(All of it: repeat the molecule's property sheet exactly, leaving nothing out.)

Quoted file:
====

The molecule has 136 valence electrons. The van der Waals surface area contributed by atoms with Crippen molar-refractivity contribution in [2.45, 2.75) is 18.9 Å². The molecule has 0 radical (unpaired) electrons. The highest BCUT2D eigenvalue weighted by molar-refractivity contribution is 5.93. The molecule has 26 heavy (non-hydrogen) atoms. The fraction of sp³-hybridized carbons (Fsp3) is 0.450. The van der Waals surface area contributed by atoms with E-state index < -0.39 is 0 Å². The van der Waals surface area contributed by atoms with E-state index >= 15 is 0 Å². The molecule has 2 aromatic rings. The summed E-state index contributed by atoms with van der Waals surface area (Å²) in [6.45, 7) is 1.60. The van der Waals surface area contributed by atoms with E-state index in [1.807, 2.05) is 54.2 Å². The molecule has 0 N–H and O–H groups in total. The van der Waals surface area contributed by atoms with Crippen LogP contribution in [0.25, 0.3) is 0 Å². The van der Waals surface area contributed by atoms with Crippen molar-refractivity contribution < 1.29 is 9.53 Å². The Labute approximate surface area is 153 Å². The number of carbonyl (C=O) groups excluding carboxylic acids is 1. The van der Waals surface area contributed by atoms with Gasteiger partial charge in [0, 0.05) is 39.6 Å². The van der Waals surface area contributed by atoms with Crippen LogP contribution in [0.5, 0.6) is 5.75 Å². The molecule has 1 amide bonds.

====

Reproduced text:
The molecule has 136 valence electrons. The van der Waals surface area contributed by atoms with Crippen molar-refractivity contribution in [2.45, 2.75) is 18.9 Å². The molecule has 0 radical (unpaired) electrons. The highest BCUT2D eigenvalue weighted by molar-refractivity contribution is 5.93. The molecule has 26 heavy (non-hydrogen) atoms. The fraction of sp³-hybridized carbons (Fsp3) is 0.450. The van der Waals surface area contributed by atoms with E-state index < -0.39 is 0 Å². The van der Waals surface area contributed by atoms with E-state index >= 15 is 0 Å². The molecule has 2 aromatic rings. The summed E-state index contributed by atoms with van der Waals surface area (Å²) in [6.45, 7) is 1.60. The van der Waals surface area contributed by atoms with E-state index in [1.807, 2.05) is 54.2 Å². The molecule has 0 N–H and O–H groups in total. The van der Waals surface area contributed by atoms with Crippen LogP contribution in [0.25, 0.3) is 0 Å². The van der Waals surface area contributed by atoms with Crippen molar-refractivity contribution < 1.29 is 9.53 Å². The Labute approximate surface area is 153 Å². The number of carbonyl (C=O) groups excluding carboxylic acids is 1. The van der Waals surface area contributed by atoms with Gasteiger partial charge in [0, 0.05) is 39.6 Å². The van der Waals surface area contributed by atoms with Crippen LogP contribution in [0.5, 0.6) is 5.75 Å². The molecule has 1 amide bonds.